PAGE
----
New-wave dandyism aside, a pared-down but well-turned bleakness recalls Beckett in its view of suffering humankind as “A thing among things,/ A thing more fragile than things/ A very fragile thing/ Always waiting for love/ Love, or metamorphosis”. Given their erotic fervour only half-concealed by cynicism, admirers of the novels will not be startled by the irony-free romanticism of some love poems. A couple might even fit on greetings cards. Carla Bruni - aka Madame Sarkozy - has recorded a setting of the jewelled lyric proclaiming that “There exists, even in the midst of time,/ The possibility of an island”. But who knew that, in English, Houellebecq could sound so much like Philip Larkin - or even John Betjeman, when (for instance) “Sunday spread its slightly sickly veil/ On the chip-shops and the dive-bars”?
Houellebecq in verse often swings to a cheerless gallows humour. The misery can be hilarious. A sodden youth-hostelling break with his son in the Alps means that “I felt like ceasing to live… The rain falls more and more…. Soon my teeth will also fall,/ The worst is yet to come”. Yes, we’ve all stayed in hostels like that. Pessimism sniffs out such headquarters of ennui to corroborate its gloom: “I love hospitals, asylums of suffering/ here the forgotten old turn into organs/ Beneath the mocking and utterly indifferent eyes/ Of interns who scratch themselves, eating bananas.”
In French, that quatrain’s comic jolt depends on the bathetic rhyme of “organes” and “bananes”. The bilingual text (a cause for congratulation) has the downside that readers of French can inspect line-by-line the translator’s choices and tactics. In general, Bowd has sacrificed the highly traditional music of the verse - its cadences and assonances, above all its regular rhyme-schemes - for a clear report on the meaning of each line. True, when Bowd can find a handy English rhyme, he uses it, and he can match the oddly serene sway and roll of Houellebecq’s rhythms. Still, plain, prosaic sense predominates; unavoidable, probably, over 132 poems, but also a pity. Houellebecq’s retro-styled musicality voices a sort of Utopian yearning conspicuously at odds with his dominant notes of rancour, solitude and disillusion.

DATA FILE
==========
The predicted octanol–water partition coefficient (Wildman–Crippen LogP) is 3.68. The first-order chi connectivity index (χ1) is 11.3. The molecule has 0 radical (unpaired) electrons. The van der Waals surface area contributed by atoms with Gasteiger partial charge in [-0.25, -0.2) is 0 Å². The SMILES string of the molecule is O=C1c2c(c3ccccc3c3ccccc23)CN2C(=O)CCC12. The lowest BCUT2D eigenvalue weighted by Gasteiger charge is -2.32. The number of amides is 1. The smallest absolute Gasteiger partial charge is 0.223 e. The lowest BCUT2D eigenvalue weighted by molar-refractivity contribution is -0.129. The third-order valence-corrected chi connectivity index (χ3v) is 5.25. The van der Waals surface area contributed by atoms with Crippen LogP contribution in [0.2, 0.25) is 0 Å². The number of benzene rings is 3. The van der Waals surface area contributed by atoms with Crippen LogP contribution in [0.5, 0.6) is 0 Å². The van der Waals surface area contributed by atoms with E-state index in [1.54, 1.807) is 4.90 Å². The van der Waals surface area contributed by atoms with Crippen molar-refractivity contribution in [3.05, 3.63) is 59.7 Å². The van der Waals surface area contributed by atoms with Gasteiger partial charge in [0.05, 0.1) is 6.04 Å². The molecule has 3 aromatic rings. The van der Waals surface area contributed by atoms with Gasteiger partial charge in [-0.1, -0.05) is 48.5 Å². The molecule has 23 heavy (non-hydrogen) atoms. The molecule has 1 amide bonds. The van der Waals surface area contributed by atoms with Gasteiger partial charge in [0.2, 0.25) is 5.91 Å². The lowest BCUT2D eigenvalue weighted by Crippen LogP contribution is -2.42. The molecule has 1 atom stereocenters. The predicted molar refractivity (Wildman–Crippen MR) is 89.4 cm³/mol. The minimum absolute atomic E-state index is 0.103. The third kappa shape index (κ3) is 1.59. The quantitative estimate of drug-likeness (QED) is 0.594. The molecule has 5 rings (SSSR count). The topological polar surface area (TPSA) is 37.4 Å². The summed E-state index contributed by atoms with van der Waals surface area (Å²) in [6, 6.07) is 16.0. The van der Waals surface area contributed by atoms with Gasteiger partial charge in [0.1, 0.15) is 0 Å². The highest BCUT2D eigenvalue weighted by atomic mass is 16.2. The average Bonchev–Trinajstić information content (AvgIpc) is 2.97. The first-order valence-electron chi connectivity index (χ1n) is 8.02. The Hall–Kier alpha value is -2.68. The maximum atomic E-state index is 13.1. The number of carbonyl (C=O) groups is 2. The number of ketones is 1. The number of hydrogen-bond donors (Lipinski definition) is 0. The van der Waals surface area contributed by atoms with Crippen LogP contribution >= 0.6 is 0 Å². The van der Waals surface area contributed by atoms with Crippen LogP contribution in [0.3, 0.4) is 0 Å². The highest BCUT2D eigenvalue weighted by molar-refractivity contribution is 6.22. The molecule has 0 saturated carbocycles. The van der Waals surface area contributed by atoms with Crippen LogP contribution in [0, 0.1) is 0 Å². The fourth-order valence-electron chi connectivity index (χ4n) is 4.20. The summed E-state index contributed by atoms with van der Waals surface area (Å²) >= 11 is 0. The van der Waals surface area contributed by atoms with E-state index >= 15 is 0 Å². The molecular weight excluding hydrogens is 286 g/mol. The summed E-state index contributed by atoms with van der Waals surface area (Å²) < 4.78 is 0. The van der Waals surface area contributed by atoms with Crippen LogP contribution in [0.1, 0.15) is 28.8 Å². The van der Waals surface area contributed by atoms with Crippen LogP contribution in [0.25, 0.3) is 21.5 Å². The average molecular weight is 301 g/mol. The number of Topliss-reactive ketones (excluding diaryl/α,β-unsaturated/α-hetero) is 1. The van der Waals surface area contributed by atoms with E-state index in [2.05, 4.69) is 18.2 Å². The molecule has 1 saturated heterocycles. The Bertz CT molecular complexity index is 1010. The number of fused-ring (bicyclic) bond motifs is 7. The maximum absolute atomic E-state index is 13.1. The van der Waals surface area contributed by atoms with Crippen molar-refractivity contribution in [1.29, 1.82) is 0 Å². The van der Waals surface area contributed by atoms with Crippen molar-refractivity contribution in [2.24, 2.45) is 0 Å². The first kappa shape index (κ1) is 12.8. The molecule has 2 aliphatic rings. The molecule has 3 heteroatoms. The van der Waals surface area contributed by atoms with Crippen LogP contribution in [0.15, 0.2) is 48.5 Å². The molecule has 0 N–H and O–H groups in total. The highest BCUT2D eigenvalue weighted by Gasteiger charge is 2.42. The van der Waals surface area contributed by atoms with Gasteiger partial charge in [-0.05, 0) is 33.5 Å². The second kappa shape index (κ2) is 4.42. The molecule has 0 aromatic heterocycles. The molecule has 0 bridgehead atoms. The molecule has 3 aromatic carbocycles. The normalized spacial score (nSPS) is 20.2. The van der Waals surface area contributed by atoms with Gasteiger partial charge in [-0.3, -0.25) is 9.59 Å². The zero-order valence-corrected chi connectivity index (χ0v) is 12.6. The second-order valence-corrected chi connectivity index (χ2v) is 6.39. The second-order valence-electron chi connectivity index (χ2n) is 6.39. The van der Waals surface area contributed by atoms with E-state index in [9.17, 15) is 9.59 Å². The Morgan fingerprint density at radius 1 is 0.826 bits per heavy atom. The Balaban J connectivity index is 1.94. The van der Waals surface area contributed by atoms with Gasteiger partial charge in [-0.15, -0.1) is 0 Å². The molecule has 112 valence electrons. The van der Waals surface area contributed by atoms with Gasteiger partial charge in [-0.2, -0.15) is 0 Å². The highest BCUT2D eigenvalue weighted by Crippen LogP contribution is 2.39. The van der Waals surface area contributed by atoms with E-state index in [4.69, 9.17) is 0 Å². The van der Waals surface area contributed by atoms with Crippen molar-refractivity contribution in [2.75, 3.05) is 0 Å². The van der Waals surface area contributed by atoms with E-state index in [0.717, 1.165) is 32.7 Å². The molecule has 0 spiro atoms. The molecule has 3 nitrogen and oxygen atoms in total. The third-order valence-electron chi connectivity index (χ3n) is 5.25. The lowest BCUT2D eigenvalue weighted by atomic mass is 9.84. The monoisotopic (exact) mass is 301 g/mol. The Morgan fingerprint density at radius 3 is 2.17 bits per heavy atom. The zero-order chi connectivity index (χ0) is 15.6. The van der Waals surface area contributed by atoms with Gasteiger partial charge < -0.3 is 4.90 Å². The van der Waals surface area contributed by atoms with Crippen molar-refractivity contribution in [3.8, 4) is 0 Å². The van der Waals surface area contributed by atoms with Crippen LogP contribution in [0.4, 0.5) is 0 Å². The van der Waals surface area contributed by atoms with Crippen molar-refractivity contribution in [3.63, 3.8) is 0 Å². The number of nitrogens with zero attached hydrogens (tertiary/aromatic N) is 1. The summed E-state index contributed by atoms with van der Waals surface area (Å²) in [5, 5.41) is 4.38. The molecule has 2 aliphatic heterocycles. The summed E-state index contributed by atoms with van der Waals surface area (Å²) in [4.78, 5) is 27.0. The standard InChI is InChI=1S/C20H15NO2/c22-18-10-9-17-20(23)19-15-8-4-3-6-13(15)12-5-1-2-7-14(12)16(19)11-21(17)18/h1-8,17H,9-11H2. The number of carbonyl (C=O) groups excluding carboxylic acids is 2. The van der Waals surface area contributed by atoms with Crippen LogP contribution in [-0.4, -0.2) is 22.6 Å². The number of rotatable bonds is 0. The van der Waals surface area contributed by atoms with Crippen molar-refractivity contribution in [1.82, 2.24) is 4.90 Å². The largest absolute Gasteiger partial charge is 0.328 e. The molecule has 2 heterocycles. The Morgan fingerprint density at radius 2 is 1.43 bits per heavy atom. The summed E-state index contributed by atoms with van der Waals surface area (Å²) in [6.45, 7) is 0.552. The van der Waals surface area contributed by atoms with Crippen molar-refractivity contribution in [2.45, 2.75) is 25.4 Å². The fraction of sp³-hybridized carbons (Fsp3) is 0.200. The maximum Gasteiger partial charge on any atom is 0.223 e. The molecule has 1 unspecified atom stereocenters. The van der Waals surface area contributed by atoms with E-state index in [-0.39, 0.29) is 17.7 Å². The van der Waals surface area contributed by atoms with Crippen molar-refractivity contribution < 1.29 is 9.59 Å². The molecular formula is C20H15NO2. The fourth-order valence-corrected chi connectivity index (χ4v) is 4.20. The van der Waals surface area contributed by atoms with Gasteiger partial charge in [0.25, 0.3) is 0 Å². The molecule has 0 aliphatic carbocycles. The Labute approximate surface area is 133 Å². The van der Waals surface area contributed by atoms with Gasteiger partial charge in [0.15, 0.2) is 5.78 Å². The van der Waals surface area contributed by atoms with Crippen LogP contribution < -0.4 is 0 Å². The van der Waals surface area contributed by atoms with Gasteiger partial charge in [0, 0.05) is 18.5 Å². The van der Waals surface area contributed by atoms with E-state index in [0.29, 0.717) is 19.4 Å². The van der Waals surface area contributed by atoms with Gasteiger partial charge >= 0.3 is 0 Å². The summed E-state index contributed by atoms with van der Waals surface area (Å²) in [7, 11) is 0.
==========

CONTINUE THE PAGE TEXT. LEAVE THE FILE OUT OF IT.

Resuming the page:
I wish that Bowd had sometimes let his translator’s hair down and taken some diabolical liberties with the old curmudgeon. Take the typical lyric that begins “Il n’y a pas d’amour/ (Pas vraiment, pas assez)/ Nous vivons sans secours,/ Nous mourrons délaissés.// L’appel à la pitié/ Résonne dans la vide/ Nos corps sont estropiés,/ Mais nos chairs sont avides.” Unsatisfied by Bowd’s, I tried my own, shameless, version: “Love does not exist/ Not deep, in the heart/ Beyond help, we persist/ Forsaken, we depart.// The plea for tears/ Falls on deaf ears/ Our bodies are bust/ But our flesh full of lust.” So much of the heft of Houellebecq’s poetry lies in its playful or wistful soundscape that this translation’s puritanical refusal of these charms muffles its force. Bowd’s rendering of the pastoral finale to “A Summer in Deuil-la-Barre” likewise left me wanting more. The original runs: “Un cloche tinte dans l’air serein/ Le ciel est chaud, on sert du vin,/ Le bruit du temps remplit la vie;/ C’est une fin d’après-midi”. Never mind Betjeman. This surely calls for the full-on Rupert Brooke; perhaps: “Through tranquil air, a church-bell’s chime;/ The sky is hot. We lift a glass./ Life fills up with the sound of time./ This afternoon has come to pass.” Thanks to the rare blessing of the parallel text, anyone with a little French can have a go. Chapeau bas, Heinemann.
- Unreconciled: Poems 1991-2013 by Michel Houellebecq, translated by Gavin Bowd (Heinemann, £16.99)